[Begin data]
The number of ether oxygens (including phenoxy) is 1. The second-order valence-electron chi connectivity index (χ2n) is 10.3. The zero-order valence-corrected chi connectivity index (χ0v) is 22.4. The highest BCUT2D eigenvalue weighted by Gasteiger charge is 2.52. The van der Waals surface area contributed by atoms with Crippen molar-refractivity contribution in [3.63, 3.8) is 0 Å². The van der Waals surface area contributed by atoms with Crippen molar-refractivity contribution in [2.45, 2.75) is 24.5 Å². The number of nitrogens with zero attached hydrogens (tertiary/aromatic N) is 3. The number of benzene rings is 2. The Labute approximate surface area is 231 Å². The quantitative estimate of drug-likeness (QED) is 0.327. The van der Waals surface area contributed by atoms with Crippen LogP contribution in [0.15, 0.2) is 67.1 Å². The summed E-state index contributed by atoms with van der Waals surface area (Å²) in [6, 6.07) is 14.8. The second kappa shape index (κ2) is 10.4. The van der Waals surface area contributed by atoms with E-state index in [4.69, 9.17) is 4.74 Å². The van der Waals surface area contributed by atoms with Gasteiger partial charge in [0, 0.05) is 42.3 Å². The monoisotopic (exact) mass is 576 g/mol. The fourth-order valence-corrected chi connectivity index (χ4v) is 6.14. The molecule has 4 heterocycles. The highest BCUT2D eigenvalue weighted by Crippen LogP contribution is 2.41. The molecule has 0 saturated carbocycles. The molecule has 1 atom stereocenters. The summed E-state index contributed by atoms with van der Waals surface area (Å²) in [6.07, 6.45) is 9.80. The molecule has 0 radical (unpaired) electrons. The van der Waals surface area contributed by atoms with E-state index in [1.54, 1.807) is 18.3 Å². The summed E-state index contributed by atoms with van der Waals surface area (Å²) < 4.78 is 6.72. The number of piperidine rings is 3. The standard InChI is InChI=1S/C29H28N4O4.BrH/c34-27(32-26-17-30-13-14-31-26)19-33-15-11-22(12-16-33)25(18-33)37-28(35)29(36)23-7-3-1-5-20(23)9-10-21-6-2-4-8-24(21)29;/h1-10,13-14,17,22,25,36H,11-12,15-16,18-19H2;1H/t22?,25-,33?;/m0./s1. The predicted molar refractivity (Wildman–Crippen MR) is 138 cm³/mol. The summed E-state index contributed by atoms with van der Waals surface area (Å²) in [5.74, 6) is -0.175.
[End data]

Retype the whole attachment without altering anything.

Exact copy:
The number of ether oxygens (including phenoxy) is 1. The second-order valence-electron chi connectivity index (χ2n) is 10.3. The zero-order valence-corrected chi connectivity index (χ0v) is 22.4. The highest BCUT2D eigenvalue weighted by Gasteiger charge is 2.52. The van der Waals surface area contributed by atoms with Crippen molar-refractivity contribution in [3.63, 3.8) is 0 Å². The van der Waals surface area contributed by atoms with Crippen molar-refractivity contribution in [2.45, 2.75) is 24.5 Å². The number of nitrogens with zero attached hydrogens (tertiary/aromatic N) is 3. The number of benzene rings is 2. The Labute approximate surface area is 231 Å². The quantitative estimate of drug-likeness (QED) is 0.327. The van der Waals surface area contributed by atoms with Crippen LogP contribution in [0.15, 0.2) is 67.1 Å². The summed E-state index contributed by atoms with van der Waals surface area (Å²) in [6, 6.07) is 14.8. The second kappa shape index (κ2) is 10.4. The van der Waals surface area contributed by atoms with E-state index in [4.69, 9.17) is 4.74 Å². The van der Waals surface area contributed by atoms with Gasteiger partial charge in [0, 0.05) is 42.3 Å². The monoisotopic (exact) mass is 576 g/mol. The fourth-order valence-corrected chi connectivity index (χ4v) is 6.14. The molecule has 4 heterocycles. The highest BCUT2D eigenvalue weighted by Crippen LogP contribution is 2.41. The molecule has 0 saturated carbocycles. The molecule has 1 atom stereocenters. The summed E-state index contributed by atoms with van der Waals surface area (Å²) in [6.07, 6.45) is 9.80. The molecule has 0 radical (unpaired) electrons. The van der Waals surface area contributed by atoms with E-state index in [1.54, 1.807) is 18.3 Å². The summed E-state index contributed by atoms with van der Waals surface area (Å²) < 4.78 is 6.72. The number of piperidine rings is 3. The standard InChI is InChI=1S/C29H28N4O4.BrH/c34-27(32-26-17-30-13-14-31-26)19-33-15-11-22(12-16-33)25(18-33)37-28(35)29(36)23-7-3-1-5-20(23)9-10-21-6-2-4-8-24(21)29;/h1-10,13-14,17,22,25,36H,11-12,15-16,18-19H2;1H/t22?,25-,33?;/m0./s1. The predicted molar refractivity (Wildman–Crippen MR) is 138 cm³/mol. The summed E-state index contributed by atoms with van der Waals surface area (Å²) in [5.74, 6) is -0.175.